If your volunteers need to drive, operate machinery or perform any certifiable task while working for you, it is in your best interest to verify their abilities. Background checks can report on driving records and confirm all certifications. You can keep your volunteers and your community safe by making these checks a standard part of your recruitment process.

7. Do you want to avoid negligence claims?

While organizations do everything in their power to avoid issues, nothing can prevent all problems. So, should any problem arise, you can protect your organization from legal claims by performing background checks. Hence, screening all volunteers proves that your organization did its due diligence to maintain a safe environment.

8. Can your volunteers’ integrity affect your bottom line?

Your volunteers can be the face of your organization, and those in your community who interact with them should feel respected and uplifted. If just one volunteer leaves someone with a negative impression of your organization, it can throw you off course. So, to maintain your brand and character, screen volunteers and choose those who will live your principles.

In order to learn more about volunteer background checks or start your background check process, contact One Source Client Relations.

A beginner’s guide to completing background checks

You found the best applicants. What’s next?

Growing businesses often reach a point where their workload exceeds the time of their staff. When that point approaches, managers must consider recruiting and hiring new team members to meet the rising demand.

Growth opportunities are an exciting sign of progress, but expansion comes with responsibilities and potential liabilities. Minimize risk and hire with confidence by running background checks on your job applicants as part of your hiring process.

If you are new to background check procedures, follow this beginner’s guide to completing background checks. Then, we will help you establish an efficient, transparent process for screening your new employees.

Choose a background check agency

No matter the needs of your company, your hiring team can benefit from a partnership with a background check agency. Companies that specialize in background checks offer unique resources and insights to guide you through the entire screening process. Build a relationship with an agency early in your company’s life to set a solid foundation for future hiring.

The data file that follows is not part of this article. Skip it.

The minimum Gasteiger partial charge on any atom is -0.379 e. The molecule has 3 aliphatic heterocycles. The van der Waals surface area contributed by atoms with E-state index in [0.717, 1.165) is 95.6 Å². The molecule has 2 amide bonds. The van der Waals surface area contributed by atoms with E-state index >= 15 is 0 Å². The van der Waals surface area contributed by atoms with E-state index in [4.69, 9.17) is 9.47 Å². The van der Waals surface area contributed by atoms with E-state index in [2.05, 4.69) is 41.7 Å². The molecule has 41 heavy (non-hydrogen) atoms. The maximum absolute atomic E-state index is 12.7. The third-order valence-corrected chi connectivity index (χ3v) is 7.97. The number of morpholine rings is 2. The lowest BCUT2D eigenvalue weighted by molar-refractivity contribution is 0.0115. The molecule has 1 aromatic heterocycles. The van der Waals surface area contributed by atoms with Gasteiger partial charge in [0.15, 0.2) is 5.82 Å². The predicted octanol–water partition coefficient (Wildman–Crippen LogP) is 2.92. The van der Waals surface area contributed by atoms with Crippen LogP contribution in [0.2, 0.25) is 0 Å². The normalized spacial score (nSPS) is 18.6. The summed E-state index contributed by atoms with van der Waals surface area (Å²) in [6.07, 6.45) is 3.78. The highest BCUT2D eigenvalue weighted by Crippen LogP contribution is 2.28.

Your screening agency should be compliant with the Fair Credit Reporting Act (FCRA), offer accessible and responsive customer support, customize its services to your needs and provide cost-effective and timely reports.

Explain your screening process to candidates

The FCRA and screening best practices oblige you to maintain transparency with applicants. Before you begin screenings, clarify to candidates why a background check is necessary and how the report can affect their employment.

You and your background check agency will set packages and searches based on your needs and industry. You will then establish an employment policy and guidelines for your screening process. Make these guidelines available to potential applicants so they can decide whether or not to pursue a position. When applicants are aware of the potential consequences of their reports, give them an FCRA-required consent form that they must sign for you to proceed with screenings.

Gather information from applicants

Once candidates know how you will use their report and submit their signed consent form, your background check agency may begin searching their records. Most agencies will check local, state and national criminal records, sex-offender registries, watchlists and identity verification records. The more information about your applicants you can provide to your agency, the more comprehensive and accurate the reports will be.

A full name, a Social Security number and a birthdate can be enough information for a basic background check. However, to get more specific results and maximize accuracy, it can be helpful to provide a current address. Driver’s license numbers or passport numbers may be also required for driving record checks or international watchlist checks.

Review and interpret the report

Your background check agency will present you with their findings and should be available to answer any of your questions about the contents of the reports. As you review their results, refer to the guidelines and employment policy. Your company established for acceptable background reports to stay aligned with your requirements.

If the results of an applicant’s report are the reason you choose not to hire them, you must notify them and explain how the report influenced your decision. At that point,  they will have an opportunity to dispute the report before you move forward with your remaining applicants.

With that, you now have your beginner’s guide to completing background checks. Now what?

To kick off your background check process, contact One Source Client Relations and start hiring with confidence.

How far back does a background check report?

FAQs about the background check process

Background checks are common for volunteer organizations and nearly universal for employers. The vast majority of job seekers will go through the background check process several times through their career. However, few people ever see the results of their reports or know how reports can influence hiring decisions.

Below are some frequently asked questions about the behind-the-scenes of background screenings, so you can be prepared for your next job or volunteer application.

How far back does a background check report?

To provide a comprehensive report, One Source looks back as far as each county allows. The Fair Credit Reporting Act (FCRA) does not restrict the time frame that can be searched for criminal convictions. Many background check companies do not search further back than seven years, but One Source searches further back whenever possible. By searching an extended period of time, One Source can report felonies and dangerous crimes that may not appear in a seven-year check.